Daily interview question practice
Describe the biggest problem you have solved in the past year. How did you handle it? What was the result?
Behavioural Interview Question – General Background Most employers today now include at least one “Behavioural Interview Question” when interviewing and the trend is growing stronger amongst HR professionals. Behavioural interview questions are based on the assumption that your past behaviour is the best predictor of your future behaviour. In other words, if an employer wants to know how you'll respond to a future situation in their company, he or she can get a good indication by finding out how you've responded to similar past situations. In preparation for these questions the interviewer will have decided on the exact competencies they are looking for. Competencies are measurable and objective behaviours. Examples include: communication skills, commitment to a task, dealing with ambiguity, decision making, leadership skills, group skills, problem solving etc. In preparation for these questions, you the interviewee, will need to develop brief factual examples from your past, highlighting the competencies the interviewer will be looking for. Discussing these examples or stories will be much easier if you've thought about them ahead of time and you don't have to "wing it" during the interview. You can usually find the competencies which will be covered in the interview listed in the position description, job advertisement or in the general literature/web site provided by the company. For each story or example you intend to introduce, make sure you can cover the following three specific areas: The Situation or the Task you had to perform. Be able to: a. Describe a situation or problem you have encountered and the context b. Describe the task you undertook and your ideas for solving the problem 2. The Action you took in response to the situation or task. Be able to: a. Describe the steps you took b. Obstacles that you had to overcome 3. The Results or Outcome of your actions. Be able to: a. Highlight outcomes achieved You can use the acronym STAR (situation, task, action, result) or SAO (situation, action, outcome) to remember these story elements, each of which the interviewer will be looking for specifically. Some interviewers will prompt you through each stage of the series of questions. However, some employers will introduce you to all aspects of the question and then leave you to answer it yourself. In the second scenario, the employer is usually looking to see if you naturally complete the story and discuss the results and outcomes. Most employers make the assumption that people with a business orientation will always include outcomes and results (the bottom line) as a part of a complete retelling of an event. They will assume that people with an academic orientation will be more concerned with the process (situation, tasks and actions) than the outcome/results. Employers want a business approach, so do include all aspects of the event including the outcomes. When discussing the situation or task the interviewer will want a real and specific example including activities, dates and names. Ensure that your facts are correct as some employers will go on to do reference checks to validate the specific situations, events and examples that you provide. Remember to use the STAR (Situation, Task, Action and Result) approach when answering behavioural questions. 1.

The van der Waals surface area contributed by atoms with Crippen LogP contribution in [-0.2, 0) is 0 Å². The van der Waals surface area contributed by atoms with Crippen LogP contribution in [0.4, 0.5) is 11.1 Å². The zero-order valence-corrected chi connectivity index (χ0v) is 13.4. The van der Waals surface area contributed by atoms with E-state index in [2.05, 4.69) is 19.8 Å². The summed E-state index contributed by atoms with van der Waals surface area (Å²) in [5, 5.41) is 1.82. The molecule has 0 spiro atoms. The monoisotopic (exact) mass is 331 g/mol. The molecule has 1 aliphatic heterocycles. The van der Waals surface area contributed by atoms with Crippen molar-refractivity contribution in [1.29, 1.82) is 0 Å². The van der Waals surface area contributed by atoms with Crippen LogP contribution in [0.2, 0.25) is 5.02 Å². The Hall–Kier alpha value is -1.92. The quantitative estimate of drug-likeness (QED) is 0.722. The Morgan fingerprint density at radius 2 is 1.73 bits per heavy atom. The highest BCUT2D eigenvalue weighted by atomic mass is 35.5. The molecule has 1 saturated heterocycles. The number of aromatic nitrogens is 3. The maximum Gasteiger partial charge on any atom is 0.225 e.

Daily Interview Question Practice 2009 Careers and Employment, Swinburne University of Technology
Describe the biggest problem you have solved?
Daily interview question practice
Situation / Task The question asks you to state your biggest problem within…